by Helen Patterson
Tulsa has always loved culture and books, but as technology enables writers to travel and tour regularly, Midwest cities like Tulsa find new possibilities to actually engage with the writers they love. In the past five years, many writers have visited Tulsa, including Chuck Palahniuk, Colm Toibin, David Sedaris, Elizabeth Gilbert, Stephen King, and Meg Cabot. We also have been graced by less well-known authors, promising new authors, and literary and academic authors writing for niche audiences.
Tempting authors to visit a city is a beginning, not the end: I’ve found myself wondering how a city such as Tulsa becomes a literary city. Not just a place where authors show up and people collect their signed books like collector’s cards, but a place that actively encourages the discussion and exchange of ideas, a place that nurtures and supports writers.
The existence of writing and writers is precarious—cities need a collection of citizens and organizations dedicated to promoting and nurturing the arts. Fortunately for Tulsa, we have many local organizations, including but not limited to the Oklahoma Center for the Humanities, Nimrod International Journal, the Tulsa Literary Coalition, and the Tulsa City-County Library.
Traditionally, universities are bastions of learning, but they can be insular and indifferent to the welfare of the cities that host them. The existence of organizations reaching out to the public, supported by the university, help bridge this gap. My alma mater, The University of Tulsa, has Nimrod International Journal and the Oklahoma Center for the Humanities. Founded in 2014, the Oklahoma Center for the Humanities draws interdisciplinary discussion by recruiting fellows from varied disciplines and backgrounds to research and explore a particular theme (food is the theme for 2016-2017). Since its inception, the Oklahoma Center for the Humanities has held lectures, book discussions, and other events open to the public, as well as the annual Arts and Humanities Festival with faculty and student participants.
Nimrod recruits writers from around the country and the world, highlighting their work and inviting the public to interact with and learn from other writers and readers during its annual Conference. In both cases, young students at TU and from other universities and even high schools make up a large portion of the audience. By building bridges between the community and the university and appealing to the young, Nimrod helps to promote a literary Tulsa by transmitting a love of literature and learning to the rising generation.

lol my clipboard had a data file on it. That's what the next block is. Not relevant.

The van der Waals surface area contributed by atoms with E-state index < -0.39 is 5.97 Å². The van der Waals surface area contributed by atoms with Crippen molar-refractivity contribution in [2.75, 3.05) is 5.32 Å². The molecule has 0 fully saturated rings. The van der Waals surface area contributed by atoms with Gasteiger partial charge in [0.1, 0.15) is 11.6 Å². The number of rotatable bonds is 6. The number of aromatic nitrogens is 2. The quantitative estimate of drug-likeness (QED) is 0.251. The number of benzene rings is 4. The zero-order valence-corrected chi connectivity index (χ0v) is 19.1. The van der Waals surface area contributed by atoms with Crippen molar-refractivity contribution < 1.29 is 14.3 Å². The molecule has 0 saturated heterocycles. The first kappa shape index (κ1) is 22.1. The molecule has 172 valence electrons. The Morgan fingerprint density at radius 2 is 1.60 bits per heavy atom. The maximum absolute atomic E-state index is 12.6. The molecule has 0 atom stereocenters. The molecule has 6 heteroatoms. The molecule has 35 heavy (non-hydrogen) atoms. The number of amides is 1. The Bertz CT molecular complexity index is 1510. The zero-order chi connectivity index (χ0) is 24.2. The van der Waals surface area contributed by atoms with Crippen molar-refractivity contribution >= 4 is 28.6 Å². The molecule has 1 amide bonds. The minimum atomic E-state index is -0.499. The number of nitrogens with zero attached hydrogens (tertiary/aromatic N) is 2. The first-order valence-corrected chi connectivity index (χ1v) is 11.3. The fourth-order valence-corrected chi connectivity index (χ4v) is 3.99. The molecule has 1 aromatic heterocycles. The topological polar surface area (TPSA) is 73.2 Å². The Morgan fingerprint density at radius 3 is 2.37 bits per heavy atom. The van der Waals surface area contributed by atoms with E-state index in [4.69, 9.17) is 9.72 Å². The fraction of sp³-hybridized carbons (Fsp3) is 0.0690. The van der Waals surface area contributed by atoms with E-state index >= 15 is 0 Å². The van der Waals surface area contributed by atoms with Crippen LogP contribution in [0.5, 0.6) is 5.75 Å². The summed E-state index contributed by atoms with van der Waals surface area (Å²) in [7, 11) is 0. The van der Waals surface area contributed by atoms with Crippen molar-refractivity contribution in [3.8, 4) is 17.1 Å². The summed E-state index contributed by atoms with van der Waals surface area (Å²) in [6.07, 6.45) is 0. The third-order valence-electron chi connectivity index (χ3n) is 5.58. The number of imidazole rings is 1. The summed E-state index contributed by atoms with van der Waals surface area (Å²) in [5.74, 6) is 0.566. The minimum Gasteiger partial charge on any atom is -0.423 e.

As of 2015, Tulsa also hosts the not-for-profit Tulsa Literary Coalition, dedicated to bringing writers into the city, promoting local writers and others through interdisciplinary discussion, and sparking a passion for words in the young and the old. Through Booksmart Tulsa, the coalition invites authors to come to Tulsa, discuss their works and their writing processes, and speak to locals. The Tulsa Literary Coalition is also planning on opening Magic City Books, an independent bookstore which will support the coalition, this year in the Brady Arts District. By exposing ourselves to visiting authors, and visiting authors to us, Tulsa weaves its way into the national literary conversation and encourages its citizens to write, read, and love literature.
If you live in Tulsa county and haven’t visited your local library recently, perhaps the news that Tulsa City-County Library is a finalist for the 2017 National Medal for Museum and Library Service will encourage you to visit. As an employee of TCCL I am biased, but Tulsa is incredibly fortunate to have such a robust and energetic public resource for both adults and children. A few weeks ago, I attended TCCL’s presentation of the Anne V. Zarrow Award for Young Reader’s Literature to Laurie Halse Anderson (pictured below, left), who is best known for her challenging YA novels. As part of the evening, Anderson presented the awards for Tulsa’s annual Young People’s Creative Writing Contest. Seeing these young writers’ excitement over the formal presentation of the awards and meeting a famous author made it clear Tulsa fosters a love of writing at a young age.
I’m not a native Tulsan or Okie, but in the seven years I’ve been here I’ve seen the arts scene in Tulsa expand and thrive as Tulsa makes a conscious effort on many fronts to be a literary city. I plan on being a writer in a city that cares about writing—and wants future generations to care, too. If you live in Tulsa, explore this city and all that it offers. If you don’t, consider applying for the Tulsa Arts Fellowship, designed both to support locals and to appeal to national talent. If that doesn’t tempt you, come for Antoinette’s coconut cream pie: David Sedaris said it was one of the best desserts he had ever eaten.
Originally hailing from Colorado, Helen Patterson is a graduate of The University of Tulsa. She works at the Tulsa City-County Library, writes literary horror, and loves a wonderful Okie boy.